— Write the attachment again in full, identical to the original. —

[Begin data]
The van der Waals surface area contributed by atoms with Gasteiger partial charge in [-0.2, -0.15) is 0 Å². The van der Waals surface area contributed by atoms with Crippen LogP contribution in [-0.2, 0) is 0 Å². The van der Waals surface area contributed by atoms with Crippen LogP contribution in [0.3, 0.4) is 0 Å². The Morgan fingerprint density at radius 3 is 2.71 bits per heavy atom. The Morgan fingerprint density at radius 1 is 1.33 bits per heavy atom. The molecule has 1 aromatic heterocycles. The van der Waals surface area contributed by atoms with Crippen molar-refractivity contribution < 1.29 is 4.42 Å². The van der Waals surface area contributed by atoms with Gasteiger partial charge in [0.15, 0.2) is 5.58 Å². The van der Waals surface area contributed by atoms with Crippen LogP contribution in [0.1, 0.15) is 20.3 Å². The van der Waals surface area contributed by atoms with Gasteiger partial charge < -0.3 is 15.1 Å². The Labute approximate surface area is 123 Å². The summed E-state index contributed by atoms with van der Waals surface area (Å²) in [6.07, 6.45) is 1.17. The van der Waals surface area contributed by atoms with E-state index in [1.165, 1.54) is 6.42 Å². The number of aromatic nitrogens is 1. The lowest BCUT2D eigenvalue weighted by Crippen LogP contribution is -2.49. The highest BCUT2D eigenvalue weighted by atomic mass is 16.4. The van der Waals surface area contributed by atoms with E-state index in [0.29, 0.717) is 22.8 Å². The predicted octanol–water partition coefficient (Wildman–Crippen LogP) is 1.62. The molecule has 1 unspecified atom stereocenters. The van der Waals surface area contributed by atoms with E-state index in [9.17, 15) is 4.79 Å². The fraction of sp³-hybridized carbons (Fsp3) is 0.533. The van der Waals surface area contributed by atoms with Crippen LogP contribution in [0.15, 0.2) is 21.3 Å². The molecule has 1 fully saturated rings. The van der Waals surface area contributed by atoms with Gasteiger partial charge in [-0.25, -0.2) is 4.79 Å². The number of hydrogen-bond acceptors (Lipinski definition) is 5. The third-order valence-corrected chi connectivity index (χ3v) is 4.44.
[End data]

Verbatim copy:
The van der Waals surface area contributed by atoms with Gasteiger partial charge in [-0.2, -0.15) is 0 Å². The van der Waals surface area contributed by atoms with Crippen LogP contribution in [-0.2, 0) is 0 Å². The van der Waals surface area contributed by atoms with Crippen LogP contribution in [0.3, 0.4) is 0 Å². The Morgan fingerprint density at radius 3 is 2.71 bits per heavy atom. The Morgan fingerprint density at radius 1 is 1.33 bits per heavy atom. The molecule has 1 aromatic heterocycles. The van der Waals surface area contributed by atoms with Crippen molar-refractivity contribution < 1.29 is 4.42 Å². The van der Waals surface area contributed by atoms with Gasteiger partial charge in [0.15, 0.2) is 5.58 Å². The van der Waals surface area contributed by atoms with Crippen LogP contribution in [0.1, 0.15) is 20.3 Å². The van der Waals surface area contributed by atoms with Gasteiger partial charge < -0.3 is 15.1 Å². The Labute approximate surface area is 123 Å². The summed E-state index contributed by atoms with van der Waals surface area (Å²) in [6.07, 6.45) is 1.17. The van der Waals surface area contributed by atoms with E-state index in [1.165, 1.54) is 6.42 Å². The number of aromatic nitrogens is 1. The lowest BCUT2D eigenvalue weighted by Crippen LogP contribution is -2.49. The highest BCUT2D eigenvalue weighted by atomic mass is 16.4. The van der Waals surface area contributed by atoms with E-state index in [0.29, 0.717) is 22.8 Å². The predicted octanol–water partition coefficient (Wildman–Crippen LogP) is 1.62. The molecule has 1 unspecified atom stereocenters. The van der Waals surface area contributed by atoms with E-state index in [9.17, 15) is 4.79 Å². The fraction of sp³-hybridized carbons (Fsp3) is 0.533. The van der Waals surface area contributed by atoms with Crippen LogP contribution in [0.15, 0.2) is 21.3 Å². The molecule has 1 fully saturated rings. The van der Waals surface area contributed by atoms with Gasteiger partial charge in [-0.25, -0.2) is 4.79 Å². The number of hydrogen-bond acceptors (Lipinski definition) is 5. The third-order valence-corrected chi connectivity index (χ3v) is 4.44.